Presentation on theme: "New seating chart Egg PPT with guided notes Egg stations Please listen when we go through the directions!"— Presentation transcript:
New seating chart Egg PPT with guided notes Egg stations Please listen when we go through the directions!
What happens when you tell an egg a joke? It cracks up What do you call an egg that goes on a safari? An eggs-plorer Why is the chef so mean? Because he beats the eggs Why did the hen cross the street ? To get to the SHELL station
A hen requires hours to produce an egg! Thirty minutes later, she starts all over again. An egg shell has over 17,000 pores! Chickens in the U.S. produce over 5.5 billion dozen eggs each year. White shelled eggs are produced by hens with white feathers, and brown eggs are produced by hens with brown feathers. They tend to be equal in terms of nutrition. One of the most common food allergies in the US is to eggs! HERES A LITTLE HISTORY ABOUT EGGS!
Eggs belong to the meat and beans category in the Food Guide Pyramid One egg is equal to 1 ounce of lean cooked meat in terms of nutrients. This can aid vegetarians in meeting their daily protein requirements Eggs contain complete protein- this means that it is the highest quality protein and provides all the essential building blocks for muscle and other tissue
Egg yolks are high in cholesterol. Egg yolk intake should be limited due to this fact. Egg whites have NO Cholesterol and No fat. Eggs are also high in B Vitamins and iron. MORE NUTRITON FACTS
Grading of eggs is done by CANDLING- a process in which eggs are rolled over bright lights, and the lights make seeing inside the egg possible. Professionals sort out the bad eggs, and they never make it to your table! The two most common grades of eggs: US GRADE A US GRADE AA Grade B Eggs are usually not sold at store- they are used as ingredients in other foods.
Very high quality. These eggs have clean, unbroken shells, small air cells, thick egg whites, and the yolks are firm and very yellow.
The most common sizes: Medium Large Extra Large Size does not have a relation to quality, but it does make a difference in the price. Large eggs are usually more expensive. Most recipes are formulated to use medium or large eggs!!!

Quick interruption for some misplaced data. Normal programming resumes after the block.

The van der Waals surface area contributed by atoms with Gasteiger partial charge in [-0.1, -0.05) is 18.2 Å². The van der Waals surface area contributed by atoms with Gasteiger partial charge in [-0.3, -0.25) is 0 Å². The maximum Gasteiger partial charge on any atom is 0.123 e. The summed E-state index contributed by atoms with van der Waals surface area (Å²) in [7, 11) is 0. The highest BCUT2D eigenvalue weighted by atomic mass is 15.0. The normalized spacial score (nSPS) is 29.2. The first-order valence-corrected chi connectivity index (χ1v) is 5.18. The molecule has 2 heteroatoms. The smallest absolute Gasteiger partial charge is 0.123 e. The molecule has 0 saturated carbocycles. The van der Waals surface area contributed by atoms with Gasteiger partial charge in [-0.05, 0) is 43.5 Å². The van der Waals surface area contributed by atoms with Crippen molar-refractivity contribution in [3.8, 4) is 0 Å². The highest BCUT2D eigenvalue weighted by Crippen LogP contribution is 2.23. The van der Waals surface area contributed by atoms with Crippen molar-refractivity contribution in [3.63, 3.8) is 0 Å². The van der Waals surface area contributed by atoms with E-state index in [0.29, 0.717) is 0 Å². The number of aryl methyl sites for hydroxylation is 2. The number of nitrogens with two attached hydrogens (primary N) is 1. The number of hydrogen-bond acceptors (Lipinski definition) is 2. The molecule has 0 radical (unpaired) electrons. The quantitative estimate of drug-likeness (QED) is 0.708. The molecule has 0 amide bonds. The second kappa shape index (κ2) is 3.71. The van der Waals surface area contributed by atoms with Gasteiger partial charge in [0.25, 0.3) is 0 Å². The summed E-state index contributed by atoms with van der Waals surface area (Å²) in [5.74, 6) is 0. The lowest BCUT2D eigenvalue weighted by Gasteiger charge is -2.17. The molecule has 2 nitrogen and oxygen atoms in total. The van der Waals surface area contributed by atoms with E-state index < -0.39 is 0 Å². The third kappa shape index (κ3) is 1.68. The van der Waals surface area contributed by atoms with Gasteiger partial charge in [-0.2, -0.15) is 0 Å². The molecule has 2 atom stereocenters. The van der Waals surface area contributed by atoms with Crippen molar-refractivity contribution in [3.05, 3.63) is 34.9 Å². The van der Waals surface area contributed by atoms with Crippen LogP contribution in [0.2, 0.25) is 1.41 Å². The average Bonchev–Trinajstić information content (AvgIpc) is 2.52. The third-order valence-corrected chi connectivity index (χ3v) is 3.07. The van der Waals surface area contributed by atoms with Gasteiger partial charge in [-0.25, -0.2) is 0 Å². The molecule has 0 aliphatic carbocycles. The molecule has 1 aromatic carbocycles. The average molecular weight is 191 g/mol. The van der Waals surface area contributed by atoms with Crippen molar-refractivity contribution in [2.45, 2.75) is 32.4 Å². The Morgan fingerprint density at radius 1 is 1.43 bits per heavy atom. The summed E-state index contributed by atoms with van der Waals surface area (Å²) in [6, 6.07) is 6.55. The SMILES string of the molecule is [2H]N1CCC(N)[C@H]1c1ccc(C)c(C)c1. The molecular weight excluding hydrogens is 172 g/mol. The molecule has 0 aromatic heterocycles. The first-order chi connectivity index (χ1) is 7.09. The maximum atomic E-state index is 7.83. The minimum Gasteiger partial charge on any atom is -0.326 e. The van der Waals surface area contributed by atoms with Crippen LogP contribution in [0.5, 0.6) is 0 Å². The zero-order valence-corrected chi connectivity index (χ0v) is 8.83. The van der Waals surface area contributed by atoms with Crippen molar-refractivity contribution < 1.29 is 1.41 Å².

Buy eggs only from refrigerator cases, and keep them refrigerated when you take them home. Check for cracks in eggs before you buy them- they go bad much faster! Eggs can be stored safely in the refrigerator for 4-5 weeks. They always have an expiration date. EGG PROCESSINGSEE HOW ITS DONE!!
Emulsifiers Foams Thickeners Binding and Interfering Agents Structure
An emulsion is a mixture that forms when you combine liquids that normally do not mix (example- oil and water). To keep the 2 ingredients from separating (think of Italian salad dressing- it separates), an emulsifying agent must be used. Egg yolk is one of the best emulsifying agents. The yolk surround oils droplets and keeps the droplets evenly suspended in the liquid, creating a smooth texture. Mayonnaise is an excellent example of this type of an emulsion.
Egg foam is often used to add air to foods that need volume, such as cakes. When you beat air into egg white, air cells form, and cause it to puff up. The foam thickens as you continue to beat it, and it will eventually form peaks. The three stages of peaks: Foamy (bubbles on the surface) Soft peaks (peaks that bend at the tips when you life the beater) Stiff peaks (peaks that stand up when the beater is removed)
Heat causes egg proteins to COAGULATE. This is when soft clumps form when eggs are cooked. When making pudding, be sure to temper the eggs!! Because of the fact that eggs thicken when heated, they are excellent thickeners for food products such as pudding, sauces, and custards. CUSTARD: A mixture of milk, eggs, sugar and flavoring that is baked until firm or stirred and cooked until thickened. TEMPER: To gradually raise the temperature of an egg before adding to a mixture SOUFFLE: Fluffy baked dish made with a starch- thickened sauce into which egg whites are folded in.
Eggs provide structure to food products because they BIND ingredients. This means that they hold ingredients in a food product together. Examples: Bread, Meat loaf, potato pancakes